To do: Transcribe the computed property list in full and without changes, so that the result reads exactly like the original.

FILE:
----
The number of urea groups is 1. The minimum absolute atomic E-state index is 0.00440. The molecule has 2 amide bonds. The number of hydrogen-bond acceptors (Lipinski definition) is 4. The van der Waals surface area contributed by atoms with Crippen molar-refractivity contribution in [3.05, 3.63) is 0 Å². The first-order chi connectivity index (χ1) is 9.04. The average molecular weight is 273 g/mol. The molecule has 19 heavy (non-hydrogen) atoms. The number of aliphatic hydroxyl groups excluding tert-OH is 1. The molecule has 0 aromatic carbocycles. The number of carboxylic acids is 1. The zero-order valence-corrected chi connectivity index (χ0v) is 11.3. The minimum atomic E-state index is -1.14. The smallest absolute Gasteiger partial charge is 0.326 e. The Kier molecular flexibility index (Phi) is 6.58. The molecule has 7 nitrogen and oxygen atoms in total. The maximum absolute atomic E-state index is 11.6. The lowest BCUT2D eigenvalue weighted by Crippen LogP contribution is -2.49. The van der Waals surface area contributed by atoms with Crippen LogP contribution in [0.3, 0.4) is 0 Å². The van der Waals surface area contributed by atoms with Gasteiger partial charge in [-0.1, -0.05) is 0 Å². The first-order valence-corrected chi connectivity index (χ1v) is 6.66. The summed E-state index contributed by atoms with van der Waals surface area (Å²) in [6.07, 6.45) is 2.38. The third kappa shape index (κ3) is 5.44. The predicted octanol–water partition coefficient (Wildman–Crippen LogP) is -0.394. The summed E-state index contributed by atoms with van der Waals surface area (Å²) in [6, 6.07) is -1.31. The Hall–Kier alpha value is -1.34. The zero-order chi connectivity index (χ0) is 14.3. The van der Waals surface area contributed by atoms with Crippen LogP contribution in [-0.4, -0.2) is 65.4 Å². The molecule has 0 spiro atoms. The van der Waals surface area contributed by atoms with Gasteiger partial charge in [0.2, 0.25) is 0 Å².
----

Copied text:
The number of urea groups is 1. The minimum absolute atomic E-state index is 0.00440. The molecule has 2 amide bonds. The number of hydrogen-bond acceptors (Lipinski definition) is 4. The van der Waals surface area contributed by atoms with Crippen molar-refractivity contribution in [3.05, 3.63) is 0 Å². The first-order chi connectivity index (χ1) is 9.04. The average molecular weight is 273 g/mol. The molecule has 19 heavy (non-hydrogen) atoms. The number of aliphatic hydroxyl groups excluding tert-OH is 1. The molecule has 0 aromatic carbocycles. The number of carboxylic acids is 1. The zero-order valence-corrected chi connectivity index (χ0v) is 11.3. The minimum atomic E-state index is -1.14. The smallest absolute Gasteiger partial charge is 0.326 e. The Kier molecular flexibility index (Phi) is 6.58. The molecule has 7 nitrogen and oxygen atoms in total. The maximum absolute atomic E-state index is 11.6. The lowest BCUT2D eigenvalue weighted by Crippen LogP contribution is -2.49. The van der Waals surface area contributed by atoms with Crippen LogP contribution in [0.3, 0.4) is 0 Å². The van der Waals surface area contributed by atoms with Gasteiger partial charge in [-0.1, -0.05) is 0 Å². The first-order valence-corrected chi connectivity index (χ1v) is 6.66. The summed E-state index contributed by atoms with van der Waals surface area (Å²) in [6.07, 6.45) is 2.38. The third kappa shape index (κ3) is 5.44. The predicted octanol–water partition coefficient (Wildman–Crippen LogP) is -0.394. The summed E-state index contributed by atoms with van der Waals surface area (Å²) in [6, 6.07) is -1.31. The Hall–Kier alpha value is -1.34. The zero-order chi connectivity index (χ0) is 14.3. The van der Waals surface area contributed by atoms with Crippen LogP contribution in [-0.4, -0.2) is 65.4 Å². The molecule has 0 spiro atoms. The van der Waals surface area contributed by atoms with Gasteiger partial charge in [0.2, 0.25) is 0 Å².